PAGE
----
The ancient walls, with their towers and gates, are relatively well preserved. Their circumference is 3,100 m (10,171 ft), being at the base from 5 to 7 m (16 to 23 ft) in thickness, and from 10 to 13 m (33 to 43 ft) in height; they contain four large and two small gates. In most places they are formed of alternate courses of Roman tiles and large square stones, joined by a cement of great thickness. In some places columns and other architectural fragments from the ruins of more ancient edifices have been inserted. As with those of Constantinople, the walls seem to have been built in the 4th century. Some of the towers have Greek inscriptions.
The ruins of mosques, baths, and houses, dispersed among the gardens and apartment buildings that now occupy a great part of the space within the Roman and Byzantine fortifications, show that the Ottoman era town center, though now less considerable, was once a place of importance; but it never was as large as the Byzantine city. It seems to have been almost entirely constructed of the remains of the Byzantine era Nicaea, the walls of the ruined mosques and baths being full of the fragments of ancient Greek, Roman and Byzantine temples and churches. In the northwestern parts of the town, two moles extend into the lake and form a harbour; but the lake in this part has much retreated, and left a marshy plain. Outside the walls are the remnants of an ancient aqueduct.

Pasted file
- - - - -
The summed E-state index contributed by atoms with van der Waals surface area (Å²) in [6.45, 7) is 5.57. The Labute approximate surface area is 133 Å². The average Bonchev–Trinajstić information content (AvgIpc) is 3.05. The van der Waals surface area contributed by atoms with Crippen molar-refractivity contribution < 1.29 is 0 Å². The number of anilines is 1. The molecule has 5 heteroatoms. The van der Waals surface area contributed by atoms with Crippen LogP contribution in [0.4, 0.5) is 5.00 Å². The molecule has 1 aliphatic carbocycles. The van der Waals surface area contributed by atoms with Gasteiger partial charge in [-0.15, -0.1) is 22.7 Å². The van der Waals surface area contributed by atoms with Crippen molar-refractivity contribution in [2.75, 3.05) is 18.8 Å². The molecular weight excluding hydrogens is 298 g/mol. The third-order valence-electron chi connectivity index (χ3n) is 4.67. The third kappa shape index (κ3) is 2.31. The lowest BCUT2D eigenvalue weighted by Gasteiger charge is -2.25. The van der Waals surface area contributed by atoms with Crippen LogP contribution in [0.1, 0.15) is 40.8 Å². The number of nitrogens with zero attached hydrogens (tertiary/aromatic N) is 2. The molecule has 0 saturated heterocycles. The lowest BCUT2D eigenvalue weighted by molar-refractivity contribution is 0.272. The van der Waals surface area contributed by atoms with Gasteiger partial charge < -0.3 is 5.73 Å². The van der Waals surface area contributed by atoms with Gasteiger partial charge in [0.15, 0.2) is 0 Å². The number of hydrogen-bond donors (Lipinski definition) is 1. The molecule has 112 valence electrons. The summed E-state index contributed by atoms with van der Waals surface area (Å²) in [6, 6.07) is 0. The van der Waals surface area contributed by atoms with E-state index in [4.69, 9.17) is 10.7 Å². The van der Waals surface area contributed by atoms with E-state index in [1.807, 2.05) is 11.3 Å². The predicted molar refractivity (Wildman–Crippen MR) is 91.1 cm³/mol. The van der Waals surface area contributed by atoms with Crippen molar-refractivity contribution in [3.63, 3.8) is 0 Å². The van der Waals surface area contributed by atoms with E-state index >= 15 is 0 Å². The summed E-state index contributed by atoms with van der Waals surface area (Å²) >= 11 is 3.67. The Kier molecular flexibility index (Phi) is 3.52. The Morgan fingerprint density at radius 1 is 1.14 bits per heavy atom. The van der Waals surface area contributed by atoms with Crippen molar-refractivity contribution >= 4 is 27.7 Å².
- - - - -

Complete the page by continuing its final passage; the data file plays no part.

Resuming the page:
The Church of the Dormition, the principal Greek Orthodox church in Nicaea, was one of the most architecturaly important Byzantine churches in Asia Minor. A domed church with a cross-shaped nave and elongated apse, and dating from the perhaps as early as the end of the 6th century, its bema was decorated with very fine mosaics that had been restored in the 9th century. The Church of the Dormition was destroyed in 1922; only the lower portions of some of its walls survive today.
Excavations are underway in the Ottoman kilns where the historic Nycean tileware were made. The Hagia Sophia is also undergoing restoration.
Read more about this topic: Nicaea
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